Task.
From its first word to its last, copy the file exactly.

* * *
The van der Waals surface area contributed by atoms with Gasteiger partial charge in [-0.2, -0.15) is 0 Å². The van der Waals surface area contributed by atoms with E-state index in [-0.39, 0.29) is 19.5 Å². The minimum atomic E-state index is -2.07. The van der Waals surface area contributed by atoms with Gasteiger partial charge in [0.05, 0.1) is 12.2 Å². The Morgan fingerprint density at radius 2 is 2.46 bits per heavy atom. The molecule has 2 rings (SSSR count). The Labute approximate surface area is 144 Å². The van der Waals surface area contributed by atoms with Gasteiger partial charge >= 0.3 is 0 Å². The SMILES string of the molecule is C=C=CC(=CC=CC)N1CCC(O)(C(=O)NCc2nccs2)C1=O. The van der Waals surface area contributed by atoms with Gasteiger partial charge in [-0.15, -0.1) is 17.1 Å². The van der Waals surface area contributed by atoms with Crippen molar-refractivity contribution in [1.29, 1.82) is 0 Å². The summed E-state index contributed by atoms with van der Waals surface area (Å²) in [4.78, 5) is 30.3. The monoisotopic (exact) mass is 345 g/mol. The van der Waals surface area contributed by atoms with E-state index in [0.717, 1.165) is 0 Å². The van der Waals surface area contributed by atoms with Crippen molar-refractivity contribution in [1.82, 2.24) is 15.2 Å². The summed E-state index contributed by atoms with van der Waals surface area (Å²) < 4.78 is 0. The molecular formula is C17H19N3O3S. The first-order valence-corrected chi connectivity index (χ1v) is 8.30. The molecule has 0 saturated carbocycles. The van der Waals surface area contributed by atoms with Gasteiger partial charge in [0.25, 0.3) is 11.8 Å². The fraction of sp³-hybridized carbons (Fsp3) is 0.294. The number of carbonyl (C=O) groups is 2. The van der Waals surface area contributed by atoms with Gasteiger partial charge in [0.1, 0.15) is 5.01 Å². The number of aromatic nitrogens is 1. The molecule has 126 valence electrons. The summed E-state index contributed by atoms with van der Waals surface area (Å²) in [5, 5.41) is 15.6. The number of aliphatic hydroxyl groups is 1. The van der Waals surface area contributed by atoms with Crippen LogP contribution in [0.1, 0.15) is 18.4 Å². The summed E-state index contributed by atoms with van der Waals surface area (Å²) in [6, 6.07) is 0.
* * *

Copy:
The van der Waals surface area contributed by atoms with Gasteiger partial charge in [-0.2, -0.15) is 0 Å². The van der Waals surface area contributed by atoms with E-state index in [-0.39, 0.29) is 19.5 Å². The minimum atomic E-state index is -2.07. The van der Waals surface area contributed by atoms with Gasteiger partial charge in [0.05, 0.1) is 12.2 Å². The Morgan fingerprint density at radius 2 is 2.46 bits per heavy atom. The molecule has 2 rings (SSSR count). The Labute approximate surface area is 144 Å². The van der Waals surface area contributed by atoms with Gasteiger partial charge >= 0.3 is 0 Å². The SMILES string of the molecule is C=C=CC(=CC=CC)N1CCC(O)(C(=O)NCc2nccs2)C1=O. The van der Waals surface area contributed by atoms with Gasteiger partial charge in [-0.15, -0.1) is 17.1 Å². The van der Waals surface area contributed by atoms with Crippen molar-refractivity contribution in [1.29, 1.82) is 0 Å². The summed E-state index contributed by atoms with van der Waals surface area (Å²) in [4.78, 5) is 30.3. The monoisotopic (exact) mass is 345 g/mol. The van der Waals surface area contributed by atoms with E-state index in [0.717, 1.165) is 0 Å². The van der Waals surface area contributed by atoms with Crippen molar-refractivity contribution in [1.82, 2.24) is 15.2 Å². The summed E-state index contributed by atoms with van der Waals surface area (Å²) < 4.78 is 0. The molecular formula is C17H19N3O3S. The first-order valence-corrected chi connectivity index (χ1v) is 8.30. The molecule has 0 saturated carbocycles. The van der Waals surface area contributed by atoms with Gasteiger partial charge in [0.25, 0.3) is 11.8 Å². The fraction of sp³-hybridized carbons (Fsp3) is 0.294. The number of carbonyl (C=O) groups is 2. The van der Waals surface area contributed by atoms with Gasteiger partial charge in [0.1, 0.15) is 5.01 Å². The number of aromatic nitrogens is 1. The molecule has 126 valence electrons. The summed E-state index contributed by atoms with van der Waals surface area (Å²) in [5, 5.41) is 15.6. The number of aliphatic hydroxyl groups is 1. The van der Waals surface area contributed by atoms with Crippen LogP contribution in [0.1, 0.15) is 18.4 Å². The summed E-state index contributed by atoms with van der Waals surface area (Å²) in [6, 6.07) is 0.